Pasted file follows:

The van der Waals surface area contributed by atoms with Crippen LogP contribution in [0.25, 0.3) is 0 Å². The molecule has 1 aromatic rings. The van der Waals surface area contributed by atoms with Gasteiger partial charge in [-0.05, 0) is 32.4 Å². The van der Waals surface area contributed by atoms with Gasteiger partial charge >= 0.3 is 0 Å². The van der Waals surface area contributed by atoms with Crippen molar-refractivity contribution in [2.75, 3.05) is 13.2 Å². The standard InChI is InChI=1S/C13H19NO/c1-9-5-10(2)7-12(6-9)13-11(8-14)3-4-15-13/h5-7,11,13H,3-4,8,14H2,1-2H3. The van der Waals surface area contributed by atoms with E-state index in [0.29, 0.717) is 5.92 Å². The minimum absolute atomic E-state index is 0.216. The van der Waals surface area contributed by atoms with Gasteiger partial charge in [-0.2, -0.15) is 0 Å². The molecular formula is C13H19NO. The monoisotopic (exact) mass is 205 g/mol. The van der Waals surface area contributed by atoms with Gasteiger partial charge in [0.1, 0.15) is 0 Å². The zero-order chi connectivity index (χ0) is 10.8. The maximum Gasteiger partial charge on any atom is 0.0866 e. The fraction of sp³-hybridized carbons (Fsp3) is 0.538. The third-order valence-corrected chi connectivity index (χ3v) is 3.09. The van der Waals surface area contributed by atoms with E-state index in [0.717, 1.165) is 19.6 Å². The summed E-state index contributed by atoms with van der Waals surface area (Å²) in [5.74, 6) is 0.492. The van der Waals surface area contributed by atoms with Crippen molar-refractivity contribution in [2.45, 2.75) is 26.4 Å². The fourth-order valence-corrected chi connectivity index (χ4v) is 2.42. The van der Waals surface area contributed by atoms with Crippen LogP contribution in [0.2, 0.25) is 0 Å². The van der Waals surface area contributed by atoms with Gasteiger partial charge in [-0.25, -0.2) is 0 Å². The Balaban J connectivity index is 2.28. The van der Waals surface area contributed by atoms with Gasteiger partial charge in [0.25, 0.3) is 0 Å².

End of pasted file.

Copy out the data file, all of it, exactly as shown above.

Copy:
The van der Waals surface area contributed by atoms with Crippen LogP contribution in [0.25, 0.3) is 0 Å². The molecule has 1 aromatic rings. The van der Waals surface area contributed by atoms with Gasteiger partial charge in [-0.05, 0) is 32.4 Å². The van der Waals surface area contributed by atoms with Gasteiger partial charge >= 0.3 is 0 Å². The van der Waals surface area contributed by atoms with Crippen molar-refractivity contribution in [2.75, 3.05) is 13.2 Å². The standard InChI is InChI=1S/C13H19NO/c1-9-5-10(2)7-12(6-9)13-11(8-14)3-4-15-13/h5-7,11,13H,3-4,8,14H2,1-2H3. The van der Waals surface area contributed by atoms with E-state index in [0.29, 0.717) is 5.92 Å². The minimum absolute atomic E-state index is 0.216. The van der Waals surface area contributed by atoms with Gasteiger partial charge in [-0.2, -0.15) is 0 Å². The molecular formula is C13H19NO. The monoisotopic (exact) mass is 205 g/mol. The van der Waals surface area contributed by atoms with Gasteiger partial charge in [0.1, 0.15) is 0 Å². The zero-order chi connectivity index (χ0) is 10.8. The maximum Gasteiger partial charge on any atom is 0.0866 e. The fraction of sp³-hybridized carbons (Fsp3) is 0.538. The third-order valence-corrected chi connectivity index (χ3v) is 3.09. The van der Waals surface area contributed by atoms with E-state index in [0.717, 1.165) is 19.6 Å². The summed E-state index contributed by atoms with van der Waals surface area (Å²) in [5.74, 6) is 0.492. The van der Waals surface area contributed by atoms with Crippen molar-refractivity contribution in [2.45, 2.75) is 26.4 Å². The fourth-order valence-corrected chi connectivity index (χ4v) is 2.42. The van der Waals surface area contributed by atoms with Crippen LogP contribution in [0.2, 0.25) is 0 Å². The van der Waals surface area contributed by atoms with Gasteiger partial charge in [-0.25, -0.2) is 0 Å². The Balaban J connectivity index is 2.28. The van der Waals surface area contributed by atoms with Gasteiger partial charge in [0.25, 0.3) is 0 Å².